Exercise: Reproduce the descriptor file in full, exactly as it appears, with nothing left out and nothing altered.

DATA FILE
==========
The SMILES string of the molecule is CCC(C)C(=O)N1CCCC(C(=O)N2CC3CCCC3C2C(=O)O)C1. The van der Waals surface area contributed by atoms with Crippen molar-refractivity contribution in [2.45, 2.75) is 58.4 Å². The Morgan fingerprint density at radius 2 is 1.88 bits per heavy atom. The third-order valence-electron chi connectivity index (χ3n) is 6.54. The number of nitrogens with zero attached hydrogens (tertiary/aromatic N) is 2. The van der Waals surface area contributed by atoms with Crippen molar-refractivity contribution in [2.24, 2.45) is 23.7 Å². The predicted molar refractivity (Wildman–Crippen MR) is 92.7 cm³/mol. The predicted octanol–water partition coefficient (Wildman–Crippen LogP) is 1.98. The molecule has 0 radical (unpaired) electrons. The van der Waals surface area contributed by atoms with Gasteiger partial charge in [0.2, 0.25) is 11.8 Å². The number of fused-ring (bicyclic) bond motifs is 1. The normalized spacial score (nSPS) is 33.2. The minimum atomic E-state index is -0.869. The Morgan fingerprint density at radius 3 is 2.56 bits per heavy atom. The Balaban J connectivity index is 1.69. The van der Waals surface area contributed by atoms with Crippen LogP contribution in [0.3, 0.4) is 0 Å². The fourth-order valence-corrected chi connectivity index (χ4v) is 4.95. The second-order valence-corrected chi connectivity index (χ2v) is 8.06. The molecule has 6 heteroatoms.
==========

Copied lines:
The SMILES string of the molecule is CCC(C)C(=O)N1CCCC(C(=O)N2CC3CCCC3C2C(=O)O)C1. The van der Waals surface area contributed by atoms with Crippen molar-refractivity contribution in [2.45, 2.75) is 58.4 Å². The Morgan fingerprint density at radius 2 is 1.88 bits per heavy atom. The third-order valence-electron chi connectivity index (χ3n) is 6.54. The number of nitrogens with zero attached hydrogens (tertiary/aromatic N) is 2. The van der Waals surface area contributed by atoms with Crippen molar-refractivity contribution in [2.24, 2.45) is 23.7 Å². The predicted molar refractivity (Wildman–Crippen MR) is 92.7 cm³/mol. The predicted octanol–water partition coefficient (Wildman–Crippen LogP) is 1.98. The molecule has 0 radical (unpaired) electrons. The van der Waals surface area contributed by atoms with Gasteiger partial charge in [0.2, 0.25) is 11.8 Å². The number of fused-ring (bicyclic) bond motifs is 1. The normalized spacial score (nSPS) is 33.2. The minimum atomic E-state index is -0.869. The Morgan fingerprint density at radius 3 is 2.56 bits per heavy atom. The Balaban J connectivity index is 1.69. The van der Waals surface area contributed by atoms with Crippen LogP contribution in [0.3, 0.4) is 0 Å². The fourth-order valence-corrected chi connectivity index (χ4v) is 4.95. The second-order valence-corrected chi connectivity index (χ2v) is 8.06. The molecule has 6 heteroatoms.